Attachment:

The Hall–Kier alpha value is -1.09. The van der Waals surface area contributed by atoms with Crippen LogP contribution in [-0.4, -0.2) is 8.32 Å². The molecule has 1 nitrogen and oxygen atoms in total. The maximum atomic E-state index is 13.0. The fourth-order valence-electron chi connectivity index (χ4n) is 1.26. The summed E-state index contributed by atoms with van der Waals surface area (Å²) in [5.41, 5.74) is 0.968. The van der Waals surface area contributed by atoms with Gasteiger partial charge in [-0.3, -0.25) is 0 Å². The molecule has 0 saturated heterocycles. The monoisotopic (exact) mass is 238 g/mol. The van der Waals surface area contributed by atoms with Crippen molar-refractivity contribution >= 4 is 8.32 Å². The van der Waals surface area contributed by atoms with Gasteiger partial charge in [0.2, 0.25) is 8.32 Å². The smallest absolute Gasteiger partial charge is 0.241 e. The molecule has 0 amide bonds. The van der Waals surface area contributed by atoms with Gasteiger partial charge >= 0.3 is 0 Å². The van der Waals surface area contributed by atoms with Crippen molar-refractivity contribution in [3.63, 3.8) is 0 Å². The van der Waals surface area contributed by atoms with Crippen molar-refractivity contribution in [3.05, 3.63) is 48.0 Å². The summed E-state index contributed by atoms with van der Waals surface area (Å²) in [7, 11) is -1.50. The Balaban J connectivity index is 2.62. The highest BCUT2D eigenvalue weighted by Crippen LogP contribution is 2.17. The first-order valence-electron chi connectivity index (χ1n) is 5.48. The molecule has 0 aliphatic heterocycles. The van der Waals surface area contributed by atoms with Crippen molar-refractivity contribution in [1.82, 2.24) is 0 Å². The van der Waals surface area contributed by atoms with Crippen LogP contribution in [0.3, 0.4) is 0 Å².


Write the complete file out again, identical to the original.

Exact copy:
The Hall–Kier alpha value is -1.09. The van der Waals surface area contributed by atoms with Crippen LogP contribution in [-0.4, -0.2) is 8.32 Å². The molecule has 1 nitrogen and oxygen atoms in total. The maximum atomic E-state index is 13.0. The fourth-order valence-electron chi connectivity index (χ4n) is 1.26. The summed E-state index contributed by atoms with van der Waals surface area (Å²) in [5.41, 5.74) is 0.968. The van der Waals surface area contributed by atoms with Gasteiger partial charge in [-0.3, -0.25) is 0 Å². The molecule has 0 saturated heterocycles. The monoisotopic (exact) mass is 238 g/mol. The van der Waals surface area contributed by atoms with Crippen molar-refractivity contribution >= 4 is 8.32 Å². The van der Waals surface area contributed by atoms with Gasteiger partial charge in [0.2, 0.25) is 8.32 Å². The smallest absolute Gasteiger partial charge is 0.241 e. The molecule has 0 amide bonds. The van der Waals surface area contributed by atoms with Gasteiger partial charge >= 0.3 is 0 Å². The van der Waals surface area contributed by atoms with Crippen molar-refractivity contribution in [3.63, 3.8) is 0 Å². The van der Waals surface area contributed by atoms with Crippen molar-refractivity contribution in [3.05, 3.63) is 48.0 Å². The summed E-state index contributed by atoms with van der Waals surface area (Å²) in [7, 11) is -1.50. The Balaban J connectivity index is 2.62. The highest BCUT2D eigenvalue weighted by Crippen LogP contribution is 2.17. The first-order valence-electron chi connectivity index (χ1n) is 5.48. The molecule has 0 aliphatic heterocycles. The van der Waals surface area contributed by atoms with Crippen molar-refractivity contribution in [1.82, 2.24) is 0 Å². The van der Waals surface area contributed by atoms with Crippen LogP contribution in [0.3, 0.4) is 0 Å².